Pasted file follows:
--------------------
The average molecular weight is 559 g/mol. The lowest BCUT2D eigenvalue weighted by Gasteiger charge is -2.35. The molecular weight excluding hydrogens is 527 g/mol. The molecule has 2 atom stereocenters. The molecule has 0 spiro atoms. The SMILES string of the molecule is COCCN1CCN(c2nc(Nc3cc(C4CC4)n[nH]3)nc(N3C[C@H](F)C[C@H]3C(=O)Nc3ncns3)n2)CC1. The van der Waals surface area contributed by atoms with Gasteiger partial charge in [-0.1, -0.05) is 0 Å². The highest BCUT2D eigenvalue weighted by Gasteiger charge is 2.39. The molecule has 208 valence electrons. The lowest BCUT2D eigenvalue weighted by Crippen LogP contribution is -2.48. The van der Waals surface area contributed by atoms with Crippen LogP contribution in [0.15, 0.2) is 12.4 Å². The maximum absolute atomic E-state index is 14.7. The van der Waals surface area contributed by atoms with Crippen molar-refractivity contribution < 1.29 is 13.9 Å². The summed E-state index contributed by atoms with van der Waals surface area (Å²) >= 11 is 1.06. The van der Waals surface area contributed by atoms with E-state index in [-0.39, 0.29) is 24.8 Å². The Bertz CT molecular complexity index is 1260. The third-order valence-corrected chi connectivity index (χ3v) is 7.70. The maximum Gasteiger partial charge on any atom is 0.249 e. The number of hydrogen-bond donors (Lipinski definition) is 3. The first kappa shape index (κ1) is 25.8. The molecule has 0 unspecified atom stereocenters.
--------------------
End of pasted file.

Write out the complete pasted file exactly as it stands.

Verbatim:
The average molecular weight is 559 g/mol. The lowest BCUT2D eigenvalue weighted by Gasteiger charge is -2.35. The molecular weight excluding hydrogens is 527 g/mol. The molecule has 2 atom stereocenters. The molecule has 0 spiro atoms. The SMILES string of the molecule is COCCN1CCN(c2nc(Nc3cc(C4CC4)n[nH]3)nc(N3C[C@H](F)C[C@H]3C(=O)Nc3ncns3)n2)CC1. The van der Waals surface area contributed by atoms with Gasteiger partial charge in [-0.1, -0.05) is 0 Å². The highest BCUT2D eigenvalue weighted by Gasteiger charge is 2.39. The molecule has 208 valence electrons. The lowest BCUT2D eigenvalue weighted by Crippen LogP contribution is -2.48. The van der Waals surface area contributed by atoms with Crippen LogP contribution in [0.15, 0.2) is 12.4 Å². The maximum absolute atomic E-state index is 14.7. The van der Waals surface area contributed by atoms with Crippen molar-refractivity contribution < 1.29 is 13.9 Å². The summed E-state index contributed by atoms with van der Waals surface area (Å²) >= 11 is 1.06. The van der Waals surface area contributed by atoms with E-state index in [-0.39, 0.29) is 24.8 Å². The Bertz CT molecular complexity index is 1260. The third-order valence-corrected chi connectivity index (χ3v) is 7.70. The maximum Gasteiger partial charge on any atom is 0.249 e. The number of hydrogen-bond donors (Lipinski definition) is 3. The first kappa shape index (κ1) is 25.8. The molecule has 0 unspecified atom stereocenters.